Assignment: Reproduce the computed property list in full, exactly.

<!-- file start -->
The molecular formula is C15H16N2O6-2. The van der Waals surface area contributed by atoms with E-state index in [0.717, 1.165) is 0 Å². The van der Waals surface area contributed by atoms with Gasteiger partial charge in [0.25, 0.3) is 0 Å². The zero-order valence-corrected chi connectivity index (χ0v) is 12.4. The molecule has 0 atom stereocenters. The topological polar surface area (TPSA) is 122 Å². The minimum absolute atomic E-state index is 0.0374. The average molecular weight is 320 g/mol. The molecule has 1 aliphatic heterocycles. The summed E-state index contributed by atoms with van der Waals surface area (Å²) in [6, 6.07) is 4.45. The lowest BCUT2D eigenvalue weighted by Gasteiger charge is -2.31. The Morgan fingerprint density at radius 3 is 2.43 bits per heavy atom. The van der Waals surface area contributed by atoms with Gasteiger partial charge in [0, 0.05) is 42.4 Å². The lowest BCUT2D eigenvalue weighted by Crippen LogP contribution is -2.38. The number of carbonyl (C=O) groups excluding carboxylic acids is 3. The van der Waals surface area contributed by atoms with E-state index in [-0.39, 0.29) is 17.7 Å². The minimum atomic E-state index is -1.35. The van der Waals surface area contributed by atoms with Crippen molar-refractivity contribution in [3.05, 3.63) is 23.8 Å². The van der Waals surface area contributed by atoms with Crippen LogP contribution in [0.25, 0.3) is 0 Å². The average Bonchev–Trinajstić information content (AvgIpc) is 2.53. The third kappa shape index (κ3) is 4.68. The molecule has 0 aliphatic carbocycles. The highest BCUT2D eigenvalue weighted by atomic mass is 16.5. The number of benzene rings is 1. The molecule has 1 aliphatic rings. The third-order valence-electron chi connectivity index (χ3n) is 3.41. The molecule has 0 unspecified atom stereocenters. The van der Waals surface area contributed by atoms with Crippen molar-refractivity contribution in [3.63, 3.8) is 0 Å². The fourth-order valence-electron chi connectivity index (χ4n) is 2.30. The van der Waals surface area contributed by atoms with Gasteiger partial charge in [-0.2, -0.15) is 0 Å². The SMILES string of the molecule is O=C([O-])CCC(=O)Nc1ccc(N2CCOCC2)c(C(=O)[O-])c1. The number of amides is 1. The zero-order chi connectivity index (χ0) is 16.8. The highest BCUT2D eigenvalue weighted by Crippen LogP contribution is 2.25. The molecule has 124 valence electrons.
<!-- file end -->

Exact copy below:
The molecular formula is C15H16N2O6-2. The van der Waals surface area contributed by atoms with E-state index in [0.717, 1.165) is 0 Å². The van der Waals surface area contributed by atoms with Gasteiger partial charge in [0.25, 0.3) is 0 Å². The zero-order valence-corrected chi connectivity index (χ0v) is 12.4. The molecule has 0 atom stereocenters. The topological polar surface area (TPSA) is 122 Å². The minimum absolute atomic E-state index is 0.0374. The average molecular weight is 320 g/mol. The molecule has 1 aliphatic heterocycles. The summed E-state index contributed by atoms with van der Waals surface area (Å²) in [6, 6.07) is 4.45. The lowest BCUT2D eigenvalue weighted by Gasteiger charge is -2.31. The Morgan fingerprint density at radius 3 is 2.43 bits per heavy atom. The van der Waals surface area contributed by atoms with Gasteiger partial charge in [0, 0.05) is 42.4 Å². The lowest BCUT2D eigenvalue weighted by Crippen LogP contribution is -2.38. The number of carbonyl (C=O) groups excluding carboxylic acids is 3. The van der Waals surface area contributed by atoms with E-state index in [-0.39, 0.29) is 17.7 Å². The minimum atomic E-state index is -1.35. The van der Waals surface area contributed by atoms with Crippen molar-refractivity contribution in [3.05, 3.63) is 23.8 Å². The van der Waals surface area contributed by atoms with Crippen LogP contribution in [0.25, 0.3) is 0 Å². The average Bonchev–Trinajstić information content (AvgIpc) is 2.53. The third kappa shape index (κ3) is 4.68. The molecule has 0 aliphatic carbocycles. The highest BCUT2D eigenvalue weighted by atomic mass is 16.5. The number of benzene rings is 1. The molecule has 1 aliphatic rings. The third-order valence-electron chi connectivity index (χ3n) is 3.41. The molecule has 0 unspecified atom stereocenters. The van der Waals surface area contributed by atoms with Crippen molar-refractivity contribution in [3.63, 3.8) is 0 Å². The fourth-order valence-electron chi connectivity index (χ4n) is 2.30. The van der Waals surface area contributed by atoms with Gasteiger partial charge in [-0.2, -0.15) is 0 Å². The SMILES string of the molecule is O=C([O-])CCC(=O)Nc1ccc(N2CCOCC2)c(C(=O)[O-])c1. The number of amides is 1. The zero-order chi connectivity index (χ0) is 16.8. The highest BCUT2D eigenvalue weighted by Crippen LogP contribution is 2.25. The molecule has 124 valence electrons.